A guest blog by GCSE English student, Marianna Dorsett
How to fight that pervasive negative outlook
The profound fact of life is everyone will unwillingly and unquestionably experience a number of hardships in their lives. And, ironically, most stem from your very own heads. Humans are naturally very good at wallowing in their own self-pity; one small hiccup in their plans and they take the idea that the world doesn’t want them to flourish, run with it, and end up in a self-deprecating tsunami of ifs, buts and maybes. Believe me when I say that I am a perpetrator too, and there is absolutely nothing shameful about it (apart from the fact it’s preventing a fulfilling life), so admitting it and doing something about it is the real message here.
In this article, I am going to talk further about what we are doing wrong, and the small changes we can make to set it right.
What is a bad situation?
Many people will define a bad situation as many different things: a bad hair day, the unjustified wage gap between genders or making a joke that no one seems to laugh at and only ensues an awkward silence. Yikes. Yet, no one seems to notice the ones swimming around in your head, unbeknownst where they even stem from, which urge you to question every possible embarrassing or unsuccessful scenario that could come of a proposition, inhibiting you from ever doing something that could genuinely satisfy your life.
One poor thought bathes in a sea of positivity and drags you under, debilitating you and it has been happening for so long, the delusion of it all is lost behind the pitiful amount of love and belief.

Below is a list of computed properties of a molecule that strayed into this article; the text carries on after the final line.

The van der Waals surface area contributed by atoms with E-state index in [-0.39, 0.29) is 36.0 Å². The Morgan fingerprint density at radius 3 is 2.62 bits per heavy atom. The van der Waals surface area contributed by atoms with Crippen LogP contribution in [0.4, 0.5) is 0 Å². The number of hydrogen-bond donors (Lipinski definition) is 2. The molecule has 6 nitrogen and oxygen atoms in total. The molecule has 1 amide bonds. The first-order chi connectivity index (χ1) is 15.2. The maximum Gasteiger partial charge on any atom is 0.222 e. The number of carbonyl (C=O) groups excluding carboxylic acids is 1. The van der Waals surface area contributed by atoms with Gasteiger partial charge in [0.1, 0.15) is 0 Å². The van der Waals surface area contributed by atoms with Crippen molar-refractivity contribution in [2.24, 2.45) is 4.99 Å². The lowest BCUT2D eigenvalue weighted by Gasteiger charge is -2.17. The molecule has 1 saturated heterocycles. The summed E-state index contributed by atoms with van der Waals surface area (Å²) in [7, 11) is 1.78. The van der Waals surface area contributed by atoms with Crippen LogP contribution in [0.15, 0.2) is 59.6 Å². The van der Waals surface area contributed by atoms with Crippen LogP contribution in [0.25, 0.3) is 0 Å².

Now that, is the true bad situation – the one I am going to be talking about today. That was all a little too real and depressing so let’s swiftly move on to how we fix it!
So, how do we make the best of a bad situation?
The poet Oscar Wilde stated, “To live is the rarest thing in the world. Most people just exist.”
Well, I suggest we all try to become a part of that small minority: take every chance that is thrown at us because let me remind you we are living as one of over 7 billion of the same species, on a floating globe in the middle of god knows what. No one will remember that time we stumbled in a speech in front of the entire company, but we would be remembered for all the work we did with the children in Kenya after we decided to go on that gap year we’ve been dreaming about.
I can hear the frustrations of the anxious reader through the pages, ‘but it isn’t that simple, is it?’ ‘How do I even begin to think about what I truly want?’ I cannot talk to every reader individually, so I will have to be more general:
- Failure is only established when you stop trying. If you attempt something that you want, the only way you fail is if you quit – you cannot fail if, although it doesn’t work the first time, you go again until it does.
- Only you can tell that silly little brain of yours that it is worth a go. Progress doesn’t begin until you urge yourself to experiment. “one bad day doesn’t mean a bad life”, and that’s applicable to this: one stumble along the road does not make the task unachievable.
- Doing what is right and doing what is right for you are almost never the same thing. This outlook may be deemed selfish but, within reason this could just be the antidote to your moping. At the end of the day, you are all you have in this world and that may seem daunting, but when you realise that that leads to a life full of joy and happiness tailored to you it can begin to feel a little more like comfort.
Where to even start
A lot of life lessons have been chucked about all over the place in this article, but may I remind you that your life begins and ends with you. There will always be things that go wrong, setbacks, times when nothing feels possible but the more you repeatedly catch the times you doubt yourself, and set it right even just mentally, belief and hope will spring to life in the garden that is entirely your own. You can choose what flowers you grow, and whether you will have a dog to give it some vivacity. Equally, it can be filled with other people, trampling the grass until its mud.
Make it your own, and ask, “what do I want to say I have achieved in my lifetime and be proud of?”